A Brief News Commentary by Doug Draper
Posted February 1st, 2017 on Niagara At Large
Niagara, Ontario – A proposal to locate an incinerator somewhere in Niagara, Ontario for burning waste has finally been extinguished by municipal politicians following many months of opposition from citizens in the region.
The plan by a private corporation to build a so-called ‘energy-from-waste incinerator somewhere in the Allanburg/Port Robinson area of Thorold was recently voted down by Thorold’s city council. Then this January 31st, a majority of councillors on Niagara Region’s public works committee said no to it – believing it would likely never fly anyway with an Ontario government that, earlier this year, indicated no interest in such projects, reportedly because of a surplus supply of electricity is already available in the province.
But credit for killing a proposal that belongs somewhere back in the last century – if burning waste to produce energy was ever a good idea at all – must also go to concerned Niagara area citizens like Liz Benneian and others, including her ‘No Burn Niagara’ citizens coalition, who rallied other residents across the region, and who never failed to show up at municipal council meetings to make the case against incinerating waste.
What is sad is that in this second, gong on third decade of the 21st century, we still have parties coming forward with proposals to incinerate streams of household, commercial and sometimes even industrial waste – often with promise of converting the energy generated from the burning into electricity.
I can go back to times during my years as a fulltime environment reporter for a daily newspaper in Niagara when such plans were put forward, and the case against them was more or less the same as it was again this time.
First, there is no such thing as an incinerator that does not emit toxic substances to the surrounding atmosphere. And even if the concentrations of poisons being emitted are low enough to meet current air quality standards, a number of these substances have a tendency to accumulate over time in water systems, soil and in a food chain that includes foods consumed by humans.
Second, at least a percentage of the waste needed to feed an incinerator –and you have to feed them continuously with truckloads of waste to make them profitable – is waste that could and arguably should be recycled to produce new products. In fact, there are examples of industries, including paper producers, in this region and others – industries that contacted this environment reporter in years gone by to get their concerns on the record – that have opposed proposals for waste-burning incinerators because they would literally be destroying the waste they need to manufacture their products and remain in businesses that employ a good number of people in the community.
Third, rather than burning waste, we should be doing more to reduce the amount of waste we create in the first place. Incinerators only create an incentive to continue generating waste, or generate even more for fuel to keep the operation running.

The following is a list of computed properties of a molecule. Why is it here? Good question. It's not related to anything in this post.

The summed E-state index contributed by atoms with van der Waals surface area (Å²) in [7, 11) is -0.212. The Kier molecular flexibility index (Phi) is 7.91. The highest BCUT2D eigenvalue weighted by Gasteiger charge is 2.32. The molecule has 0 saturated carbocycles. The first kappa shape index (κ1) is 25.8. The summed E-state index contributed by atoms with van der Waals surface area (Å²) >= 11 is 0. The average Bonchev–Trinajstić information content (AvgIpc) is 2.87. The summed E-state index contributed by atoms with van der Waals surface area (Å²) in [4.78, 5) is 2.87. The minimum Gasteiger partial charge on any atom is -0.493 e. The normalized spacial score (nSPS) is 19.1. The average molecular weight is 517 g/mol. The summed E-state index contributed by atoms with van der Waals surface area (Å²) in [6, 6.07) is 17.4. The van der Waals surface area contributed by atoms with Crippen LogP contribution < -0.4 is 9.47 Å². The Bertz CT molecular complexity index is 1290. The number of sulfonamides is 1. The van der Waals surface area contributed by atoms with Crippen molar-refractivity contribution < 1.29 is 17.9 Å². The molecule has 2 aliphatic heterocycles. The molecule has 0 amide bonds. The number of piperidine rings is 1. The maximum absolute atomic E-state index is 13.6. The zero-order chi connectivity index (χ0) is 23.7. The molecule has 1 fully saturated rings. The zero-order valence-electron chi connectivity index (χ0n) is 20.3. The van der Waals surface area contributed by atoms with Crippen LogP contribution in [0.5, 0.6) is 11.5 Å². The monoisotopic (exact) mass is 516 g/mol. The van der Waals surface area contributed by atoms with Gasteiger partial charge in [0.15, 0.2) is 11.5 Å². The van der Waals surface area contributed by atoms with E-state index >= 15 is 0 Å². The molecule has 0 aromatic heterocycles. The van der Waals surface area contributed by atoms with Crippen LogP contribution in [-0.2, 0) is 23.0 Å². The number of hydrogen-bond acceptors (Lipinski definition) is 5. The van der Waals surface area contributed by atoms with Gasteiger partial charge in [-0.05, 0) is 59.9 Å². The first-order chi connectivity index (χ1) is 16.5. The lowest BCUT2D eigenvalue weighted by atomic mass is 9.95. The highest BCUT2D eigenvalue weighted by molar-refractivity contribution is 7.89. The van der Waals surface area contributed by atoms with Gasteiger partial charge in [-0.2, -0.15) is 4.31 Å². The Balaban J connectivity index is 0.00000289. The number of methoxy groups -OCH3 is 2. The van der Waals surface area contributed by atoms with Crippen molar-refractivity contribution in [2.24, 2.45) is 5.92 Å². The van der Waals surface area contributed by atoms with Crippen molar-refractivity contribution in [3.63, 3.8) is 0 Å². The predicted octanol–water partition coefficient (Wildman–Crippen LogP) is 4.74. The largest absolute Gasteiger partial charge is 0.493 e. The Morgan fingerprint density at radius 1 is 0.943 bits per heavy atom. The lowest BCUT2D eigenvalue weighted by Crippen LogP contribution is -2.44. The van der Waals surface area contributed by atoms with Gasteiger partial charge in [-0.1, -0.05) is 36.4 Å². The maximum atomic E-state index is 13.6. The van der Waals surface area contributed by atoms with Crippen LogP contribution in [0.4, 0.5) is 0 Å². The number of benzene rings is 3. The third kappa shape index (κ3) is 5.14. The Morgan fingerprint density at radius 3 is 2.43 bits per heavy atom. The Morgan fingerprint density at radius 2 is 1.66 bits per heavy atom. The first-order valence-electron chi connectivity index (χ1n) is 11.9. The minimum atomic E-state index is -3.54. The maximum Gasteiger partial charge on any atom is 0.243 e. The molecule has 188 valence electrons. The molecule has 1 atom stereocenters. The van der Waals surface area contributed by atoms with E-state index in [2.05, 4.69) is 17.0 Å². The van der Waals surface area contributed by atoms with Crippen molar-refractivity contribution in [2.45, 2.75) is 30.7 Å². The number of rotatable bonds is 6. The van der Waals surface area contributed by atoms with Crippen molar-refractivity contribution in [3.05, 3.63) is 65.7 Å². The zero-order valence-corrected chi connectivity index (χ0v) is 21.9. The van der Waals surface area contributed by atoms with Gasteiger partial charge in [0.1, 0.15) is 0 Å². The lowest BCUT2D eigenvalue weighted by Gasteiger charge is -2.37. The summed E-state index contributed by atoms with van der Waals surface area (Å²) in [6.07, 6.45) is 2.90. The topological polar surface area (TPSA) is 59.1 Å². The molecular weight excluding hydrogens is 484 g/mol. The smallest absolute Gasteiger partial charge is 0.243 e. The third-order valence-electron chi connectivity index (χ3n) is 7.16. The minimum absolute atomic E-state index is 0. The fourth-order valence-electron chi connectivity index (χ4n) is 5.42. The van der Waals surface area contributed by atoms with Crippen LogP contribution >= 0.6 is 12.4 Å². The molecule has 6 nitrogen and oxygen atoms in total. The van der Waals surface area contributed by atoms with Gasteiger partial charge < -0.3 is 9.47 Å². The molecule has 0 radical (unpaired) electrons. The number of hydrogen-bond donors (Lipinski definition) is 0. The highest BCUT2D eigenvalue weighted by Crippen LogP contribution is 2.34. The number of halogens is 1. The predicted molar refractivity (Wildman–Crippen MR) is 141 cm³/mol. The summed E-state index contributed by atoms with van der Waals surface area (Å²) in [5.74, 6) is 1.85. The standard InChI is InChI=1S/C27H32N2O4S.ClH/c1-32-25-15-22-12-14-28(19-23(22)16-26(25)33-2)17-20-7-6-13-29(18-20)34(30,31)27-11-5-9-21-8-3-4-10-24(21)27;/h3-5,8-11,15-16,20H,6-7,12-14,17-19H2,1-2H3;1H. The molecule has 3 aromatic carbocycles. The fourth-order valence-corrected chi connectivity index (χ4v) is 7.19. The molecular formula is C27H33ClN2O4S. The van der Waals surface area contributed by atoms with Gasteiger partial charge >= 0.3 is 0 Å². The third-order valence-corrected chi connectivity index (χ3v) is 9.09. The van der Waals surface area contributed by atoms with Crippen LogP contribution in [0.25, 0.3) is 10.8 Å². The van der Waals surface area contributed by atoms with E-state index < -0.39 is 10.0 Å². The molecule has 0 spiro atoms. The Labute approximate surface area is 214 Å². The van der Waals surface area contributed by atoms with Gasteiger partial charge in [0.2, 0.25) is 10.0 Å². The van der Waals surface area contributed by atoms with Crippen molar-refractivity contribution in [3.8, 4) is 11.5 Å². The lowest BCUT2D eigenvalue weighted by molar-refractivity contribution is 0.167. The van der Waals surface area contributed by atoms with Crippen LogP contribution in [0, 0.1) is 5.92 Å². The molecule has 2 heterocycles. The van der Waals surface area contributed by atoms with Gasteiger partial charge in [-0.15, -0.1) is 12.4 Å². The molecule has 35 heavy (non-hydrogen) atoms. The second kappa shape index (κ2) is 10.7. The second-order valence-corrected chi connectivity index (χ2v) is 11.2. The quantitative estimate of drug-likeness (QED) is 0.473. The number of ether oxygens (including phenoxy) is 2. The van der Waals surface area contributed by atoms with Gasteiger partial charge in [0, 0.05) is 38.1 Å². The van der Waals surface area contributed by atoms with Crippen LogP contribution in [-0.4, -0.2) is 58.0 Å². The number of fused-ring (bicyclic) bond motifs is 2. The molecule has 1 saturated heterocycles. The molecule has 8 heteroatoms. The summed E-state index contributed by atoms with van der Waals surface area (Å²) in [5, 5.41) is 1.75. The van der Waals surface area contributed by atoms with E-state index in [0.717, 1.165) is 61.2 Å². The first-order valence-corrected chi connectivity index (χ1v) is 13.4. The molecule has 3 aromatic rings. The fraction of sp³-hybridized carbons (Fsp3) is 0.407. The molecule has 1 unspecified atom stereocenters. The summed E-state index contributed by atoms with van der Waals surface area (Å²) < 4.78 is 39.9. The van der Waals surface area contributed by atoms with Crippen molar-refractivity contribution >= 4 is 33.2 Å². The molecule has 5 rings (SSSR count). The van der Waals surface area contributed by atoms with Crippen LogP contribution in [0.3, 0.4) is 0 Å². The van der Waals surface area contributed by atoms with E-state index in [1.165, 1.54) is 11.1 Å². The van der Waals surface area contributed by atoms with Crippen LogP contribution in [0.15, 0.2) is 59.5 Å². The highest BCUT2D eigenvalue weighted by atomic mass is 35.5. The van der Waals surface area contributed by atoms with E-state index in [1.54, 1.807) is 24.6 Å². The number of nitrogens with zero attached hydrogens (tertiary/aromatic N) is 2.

One would think that Niagara’s regional government, which runs the regions collection and sorting services for recyclable wastes from households and businesses, and which generates revenue to help pay for its waste management services by selling recyclable paper, plastics metals and other materials to industries that turn them into products, would have said no to this incinerator proposal a year ago – for economic reasons, if not for environmental reasons.
But his particular Niagara regional administration and its council lead by Al Caslin were, until relatively recently, expressing their approval for this incineration project.
A year ago this February, some members of council were touting this project as one that might “help diversify Niagara’s economy and create opportunities in the renewable energy sector. In an interview with an area newspaper, Caslin added, with reference to this incinerator proposal that “we’ve (meaning his regional council) stated it many times and I’ll state it again, that we are open for business.”
Yes, but that should not mean being open for business at any cost.
There are examples in neighbouring regions, including the Buffalo, New York area across the Niagara River which is roaring back to life after decades of economic depression, of growing businesses and jobs without posing risks for existing residents and businesses, and for the environment.
It is hardly clear that Caslin and company have the will or imagination to shape and support plans for growing Niagara in ways that are both economically and environmentally sustainable, which is why it is important to have many more citizens like Liz Benneian around to keep a critical eye on these people.
About No Burn Niagara – No Burn Niagara is a citizen’s coalition formed to fight against a proposed waste incinerator in Niagara and to fight for Zero Waste. Find out more by visiting the coalition’s facebook page at – https://www.facebook.com/noburnniagara/
NIAGARA AT LARGE encourages you to join the conversation by sharing your views on this post in the space below the Bernie quote.
A reminder that we only post comments by individuals who also share their first and last names.
For more news and commentary from Niagara At Large – an independent, alternative voice for our greater binational Niagara region – become a regular visitor and subscriber to NAL at www.niagaraatlarge.com .
“A politician thinks of the next election. A leader thinks of the next generation.” – Bernie Sanders